Former Springbok, Ashley Johnson, was banned for six months. Photo: Action Images / Andrew Boyers

LONDON - Former Springbok Ashley Johnson said he was horrified to discover he had taken a banned substance, after receiving a six-month ban on Thursday.

The 32-year-old Wasps star - capped three times by South Africa - had the ban backdated to February 7, making him eligible to play again from August 6 2018, as the independent panel deemed he had not acted with intent. Johnson, who can play at either hooker or in the back row and has been with Wasps since 2012, can resume training immediately.

"Johnson tested positive for the presence of a specified substance, hydrochlorothiazide (S5 Diuretics and Masking Agents), following an out-of-competition test at the Premiership club," read the panel's findings. The South African's urine sample returned an Adverse Analytical Finding (AAF) after being tested on 7 February 2018.

"The 32-year-old claimed the AAF was the result of mistakenly consuming his wife's dietary supplement – a fat burner called "The Secret" – which she purchased from South Africa. The product was tested by both the player and the RFU for hydrochlorothiazide, which was not listed in the product's ingredients, and on both occasions it returned a positive result. The independent panel accepted that the prohibited substance was not ingested intentionally."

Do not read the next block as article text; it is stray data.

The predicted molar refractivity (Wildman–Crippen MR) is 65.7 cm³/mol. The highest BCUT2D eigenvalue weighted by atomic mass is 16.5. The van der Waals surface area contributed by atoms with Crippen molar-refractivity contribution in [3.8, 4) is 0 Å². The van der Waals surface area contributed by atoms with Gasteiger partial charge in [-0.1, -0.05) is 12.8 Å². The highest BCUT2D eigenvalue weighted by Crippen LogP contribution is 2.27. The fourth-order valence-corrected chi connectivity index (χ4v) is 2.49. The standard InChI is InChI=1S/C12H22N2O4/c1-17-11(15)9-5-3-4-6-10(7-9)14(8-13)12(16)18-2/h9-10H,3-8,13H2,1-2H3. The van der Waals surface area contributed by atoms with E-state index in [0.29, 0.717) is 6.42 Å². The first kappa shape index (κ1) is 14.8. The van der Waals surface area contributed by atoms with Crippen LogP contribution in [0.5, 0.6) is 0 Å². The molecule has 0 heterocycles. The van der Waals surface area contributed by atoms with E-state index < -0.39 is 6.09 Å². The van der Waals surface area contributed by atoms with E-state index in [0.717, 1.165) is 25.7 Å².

Stephen Watkins, the Anti-Doping and Illicit Drugs Programme Manager for the Rugby Football Union (RFU), said Johnson should have been more responsible about finding out what the ingredients were in the product.

"Ashley Johnson was careless in his failure to acknowledge his responsibilities as a rugby player and ensure he was dutiful in checking what he consumed," he said. "The risk of contamination in supplements is significant to all players and therefore we advise that there is no guarantee that a supplement is free from prohibited substances."

Johnson, who signed a contract extension with Wasps last November, said this would make him be far more attentive in the future. "I was horrified when I got the test results and once we tracked back and worked out I had inadvertently taken the wrong tablet," said Johnson. "I completely accept that I am responsible for everything in my body. Drug use is not something I would ever condone, and from now on I will be extra vigilant at all times."

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